A collaborative artist's book created by geographer Lee Lines and Rachel Simmons for a group exhibition in Iceland in 2017.
Lines and Simmons began working together in 2010 through a student-faculty research trip to Iceland. They traveled there to experience firsthand how Iceland's investments in renewable energy are reshaping its physical and cultural landscapes. Since that time, Simmons and Lines have worked together on a body of work that relies on developing an interdisciplinary dialog between art and science, and striving for a common visual language around the relationship between scale and sustainability in the landscape.
Their most recent piece, Transect (2017), explores the relationship between landscape and memory, emphasizing the role of time and change in shaping one’s memories of place. Photographs taken by Lines and Simmons on multiple trips across southern Iceland were reinterpreted through a process known as gel transfer, allowing certain landscape elements to recede while others remain intact. This transfer process, which is not entirely under the control of the artists, opens the possibility for unanticipated effects. After the images were transferred, they were scanned and the artists added text based on their field notes and memories of Iceland.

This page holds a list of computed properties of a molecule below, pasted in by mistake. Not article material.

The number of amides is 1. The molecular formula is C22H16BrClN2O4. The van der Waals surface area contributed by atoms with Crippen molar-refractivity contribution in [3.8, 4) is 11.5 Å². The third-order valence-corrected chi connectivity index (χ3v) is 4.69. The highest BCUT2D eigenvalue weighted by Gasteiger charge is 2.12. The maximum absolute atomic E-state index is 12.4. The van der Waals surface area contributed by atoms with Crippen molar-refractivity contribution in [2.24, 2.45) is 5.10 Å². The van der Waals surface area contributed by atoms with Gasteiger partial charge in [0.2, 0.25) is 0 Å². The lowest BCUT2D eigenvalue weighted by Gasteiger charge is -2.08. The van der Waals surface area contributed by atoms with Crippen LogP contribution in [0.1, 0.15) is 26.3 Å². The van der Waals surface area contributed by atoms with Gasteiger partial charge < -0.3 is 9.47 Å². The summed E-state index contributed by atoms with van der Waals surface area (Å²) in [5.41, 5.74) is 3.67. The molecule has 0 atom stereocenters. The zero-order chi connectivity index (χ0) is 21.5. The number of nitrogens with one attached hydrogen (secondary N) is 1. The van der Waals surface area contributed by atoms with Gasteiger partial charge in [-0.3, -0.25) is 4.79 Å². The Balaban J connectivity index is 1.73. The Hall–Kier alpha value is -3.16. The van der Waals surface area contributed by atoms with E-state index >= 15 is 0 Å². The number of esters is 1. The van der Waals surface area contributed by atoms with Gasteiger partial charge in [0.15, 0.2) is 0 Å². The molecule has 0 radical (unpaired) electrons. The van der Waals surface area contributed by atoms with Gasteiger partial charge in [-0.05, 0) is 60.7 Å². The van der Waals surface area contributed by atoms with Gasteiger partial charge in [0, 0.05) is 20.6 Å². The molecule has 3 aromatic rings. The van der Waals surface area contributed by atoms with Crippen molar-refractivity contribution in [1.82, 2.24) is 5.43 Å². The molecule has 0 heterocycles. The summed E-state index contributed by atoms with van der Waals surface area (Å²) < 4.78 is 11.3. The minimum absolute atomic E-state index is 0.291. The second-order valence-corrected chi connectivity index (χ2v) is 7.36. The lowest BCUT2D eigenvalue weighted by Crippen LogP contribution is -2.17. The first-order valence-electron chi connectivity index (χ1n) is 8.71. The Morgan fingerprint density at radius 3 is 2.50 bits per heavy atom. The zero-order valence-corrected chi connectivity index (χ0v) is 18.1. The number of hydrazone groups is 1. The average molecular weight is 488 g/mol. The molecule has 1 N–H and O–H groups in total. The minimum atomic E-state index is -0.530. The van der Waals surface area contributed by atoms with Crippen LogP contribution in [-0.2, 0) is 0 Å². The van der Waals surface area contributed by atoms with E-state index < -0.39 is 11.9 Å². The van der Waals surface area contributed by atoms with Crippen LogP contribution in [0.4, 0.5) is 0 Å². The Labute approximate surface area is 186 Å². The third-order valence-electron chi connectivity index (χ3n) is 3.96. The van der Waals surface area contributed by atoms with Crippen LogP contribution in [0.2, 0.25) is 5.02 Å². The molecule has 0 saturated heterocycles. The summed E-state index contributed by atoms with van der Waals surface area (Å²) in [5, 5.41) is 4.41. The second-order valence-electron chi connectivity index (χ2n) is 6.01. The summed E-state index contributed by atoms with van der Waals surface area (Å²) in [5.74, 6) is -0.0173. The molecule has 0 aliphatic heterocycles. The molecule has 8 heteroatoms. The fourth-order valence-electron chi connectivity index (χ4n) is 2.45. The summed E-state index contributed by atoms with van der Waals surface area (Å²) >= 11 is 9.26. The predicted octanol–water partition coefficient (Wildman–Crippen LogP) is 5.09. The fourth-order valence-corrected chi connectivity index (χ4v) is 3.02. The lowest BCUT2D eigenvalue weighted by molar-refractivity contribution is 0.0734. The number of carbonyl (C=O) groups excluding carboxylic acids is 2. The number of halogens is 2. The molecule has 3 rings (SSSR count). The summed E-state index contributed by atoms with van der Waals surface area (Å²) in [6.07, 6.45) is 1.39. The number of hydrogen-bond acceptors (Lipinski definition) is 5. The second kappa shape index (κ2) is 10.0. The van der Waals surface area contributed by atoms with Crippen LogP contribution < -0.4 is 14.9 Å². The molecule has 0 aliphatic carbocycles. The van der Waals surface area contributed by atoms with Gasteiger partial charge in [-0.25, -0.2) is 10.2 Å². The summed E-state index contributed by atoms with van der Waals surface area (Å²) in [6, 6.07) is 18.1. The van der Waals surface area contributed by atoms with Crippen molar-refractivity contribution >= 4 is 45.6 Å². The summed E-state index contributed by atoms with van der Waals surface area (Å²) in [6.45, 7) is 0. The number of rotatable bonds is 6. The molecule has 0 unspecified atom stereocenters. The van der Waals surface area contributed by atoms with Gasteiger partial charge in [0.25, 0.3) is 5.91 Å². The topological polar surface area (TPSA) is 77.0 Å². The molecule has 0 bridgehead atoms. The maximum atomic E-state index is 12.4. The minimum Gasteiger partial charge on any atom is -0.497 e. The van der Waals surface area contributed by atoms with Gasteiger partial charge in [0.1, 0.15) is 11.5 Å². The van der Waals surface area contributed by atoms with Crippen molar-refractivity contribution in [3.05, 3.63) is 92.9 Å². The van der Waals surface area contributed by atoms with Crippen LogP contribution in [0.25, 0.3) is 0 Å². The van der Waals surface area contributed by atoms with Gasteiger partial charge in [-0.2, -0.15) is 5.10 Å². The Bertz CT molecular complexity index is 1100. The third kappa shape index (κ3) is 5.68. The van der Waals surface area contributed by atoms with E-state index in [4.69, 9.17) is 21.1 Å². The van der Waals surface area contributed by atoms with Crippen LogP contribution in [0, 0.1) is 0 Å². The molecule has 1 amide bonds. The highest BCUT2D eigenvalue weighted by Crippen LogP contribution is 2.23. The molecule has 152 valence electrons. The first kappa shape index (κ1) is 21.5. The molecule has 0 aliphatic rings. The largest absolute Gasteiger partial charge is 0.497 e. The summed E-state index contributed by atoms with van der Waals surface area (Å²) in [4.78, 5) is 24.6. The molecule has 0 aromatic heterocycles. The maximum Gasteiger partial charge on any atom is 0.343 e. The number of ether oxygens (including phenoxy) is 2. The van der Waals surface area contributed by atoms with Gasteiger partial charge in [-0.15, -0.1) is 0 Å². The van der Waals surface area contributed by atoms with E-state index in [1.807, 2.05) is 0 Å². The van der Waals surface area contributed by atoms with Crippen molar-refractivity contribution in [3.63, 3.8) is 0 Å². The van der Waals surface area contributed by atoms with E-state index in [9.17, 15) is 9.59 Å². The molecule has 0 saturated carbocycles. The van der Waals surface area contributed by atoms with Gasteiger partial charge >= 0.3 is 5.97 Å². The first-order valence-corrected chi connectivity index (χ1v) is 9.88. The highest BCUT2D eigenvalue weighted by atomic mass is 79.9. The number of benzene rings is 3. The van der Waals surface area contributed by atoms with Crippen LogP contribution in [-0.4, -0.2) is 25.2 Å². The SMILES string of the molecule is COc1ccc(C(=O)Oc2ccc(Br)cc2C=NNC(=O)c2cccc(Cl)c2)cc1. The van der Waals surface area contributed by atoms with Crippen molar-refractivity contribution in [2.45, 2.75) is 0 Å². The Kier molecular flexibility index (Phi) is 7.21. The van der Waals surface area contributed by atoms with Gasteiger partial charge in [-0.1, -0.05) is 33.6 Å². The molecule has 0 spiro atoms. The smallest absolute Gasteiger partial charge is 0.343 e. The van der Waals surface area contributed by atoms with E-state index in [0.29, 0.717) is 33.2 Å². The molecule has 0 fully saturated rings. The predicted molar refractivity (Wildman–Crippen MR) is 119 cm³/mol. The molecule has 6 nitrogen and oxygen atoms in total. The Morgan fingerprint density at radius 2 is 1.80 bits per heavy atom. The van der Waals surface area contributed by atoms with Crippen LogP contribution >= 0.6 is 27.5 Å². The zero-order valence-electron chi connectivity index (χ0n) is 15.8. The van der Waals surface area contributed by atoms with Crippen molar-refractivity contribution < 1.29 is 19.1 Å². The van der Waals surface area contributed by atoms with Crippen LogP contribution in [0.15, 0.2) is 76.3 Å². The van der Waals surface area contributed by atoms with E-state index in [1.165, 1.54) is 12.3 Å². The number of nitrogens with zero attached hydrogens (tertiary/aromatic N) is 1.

Lee Lines is a Professor of Environmental Studies at Rollins College in Winter Park, Florida. He earned his Ph.D. in Geography from Arizona State University in 1995. His teaching and research interests are focused primarily on physical geography, climate change, environmental design, and sustainable development. In recent years, he has taught field-based courses in Ecuador, Costa Rica, and the Pacific Northwest. He is currently working with Rachel Simmons on a public outreach art/science project focused on climate change impacts titled Visible Climate.
Images in “The Aesthetics of Scale” series began with photographs (taken by Lines on his travels through Iceland, Dominica, Switzerland and the US) which Simmons transferred onto Arches paper via an etching press. Then she added drawn elements using materials like graphite and charcoal to emphasize certain characteristics of the landscape.